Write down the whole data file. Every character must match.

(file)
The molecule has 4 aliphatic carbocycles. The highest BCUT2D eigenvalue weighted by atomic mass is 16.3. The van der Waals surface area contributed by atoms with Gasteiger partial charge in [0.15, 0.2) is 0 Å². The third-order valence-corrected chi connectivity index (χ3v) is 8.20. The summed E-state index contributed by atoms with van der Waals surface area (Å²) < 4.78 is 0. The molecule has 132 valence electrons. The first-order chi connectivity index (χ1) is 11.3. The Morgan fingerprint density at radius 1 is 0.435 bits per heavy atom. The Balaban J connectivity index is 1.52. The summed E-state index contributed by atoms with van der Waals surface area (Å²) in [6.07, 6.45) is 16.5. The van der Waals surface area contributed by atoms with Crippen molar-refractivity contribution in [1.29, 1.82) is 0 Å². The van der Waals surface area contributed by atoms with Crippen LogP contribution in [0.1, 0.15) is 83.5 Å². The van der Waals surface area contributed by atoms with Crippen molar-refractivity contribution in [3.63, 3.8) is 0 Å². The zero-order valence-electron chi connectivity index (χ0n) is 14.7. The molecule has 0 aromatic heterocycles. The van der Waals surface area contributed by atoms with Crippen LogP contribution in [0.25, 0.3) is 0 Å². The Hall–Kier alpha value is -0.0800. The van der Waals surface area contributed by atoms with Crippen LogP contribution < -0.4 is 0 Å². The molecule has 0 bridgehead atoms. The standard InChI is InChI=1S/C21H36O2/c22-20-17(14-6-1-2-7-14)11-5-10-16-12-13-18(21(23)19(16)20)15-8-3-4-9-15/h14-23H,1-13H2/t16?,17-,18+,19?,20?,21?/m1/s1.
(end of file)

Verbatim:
The molecule has 4 aliphatic carbocycles. The highest BCUT2D eigenvalue weighted by atomic mass is 16.3. The van der Waals surface area contributed by atoms with Gasteiger partial charge in [0.15, 0.2) is 0 Å². The third-order valence-corrected chi connectivity index (χ3v) is 8.20. The summed E-state index contributed by atoms with van der Waals surface area (Å²) < 4.78 is 0. The molecule has 132 valence electrons. The first-order chi connectivity index (χ1) is 11.3. The Morgan fingerprint density at radius 1 is 0.435 bits per heavy atom. The Balaban J connectivity index is 1.52. The summed E-state index contributed by atoms with van der Waals surface area (Å²) in [6.07, 6.45) is 16.5. The van der Waals surface area contributed by atoms with Crippen molar-refractivity contribution in [1.29, 1.82) is 0 Å². The van der Waals surface area contributed by atoms with Crippen LogP contribution in [0.1, 0.15) is 83.5 Å². The van der Waals surface area contributed by atoms with Crippen molar-refractivity contribution in [3.63, 3.8) is 0 Å². The zero-order valence-electron chi connectivity index (χ0n) is 14.7. The molecule has 0 aromatic heterocycles. The van der Waals surface area contributed by atoms with Crippen LogP contribution in [0.25, 0.3) is 0 Å². The Hall–Kier alpha value is -0.0800. The van der Waals surface area contributed by atoms with Crippen LogP contribution < -0.4 is 0 Å². The molecule has 0 bridgehead atoms. The standard InChI is InChI=1S/C21H36O2/c22-20-17(14-6-1-2-7-14)11-5-10-16-12-13-18(21(23)19(16)20)15-8-3-4-9-15/h14-23H,1-13H2/t16?,17-,18+,19?,20?,21?/m1/s1.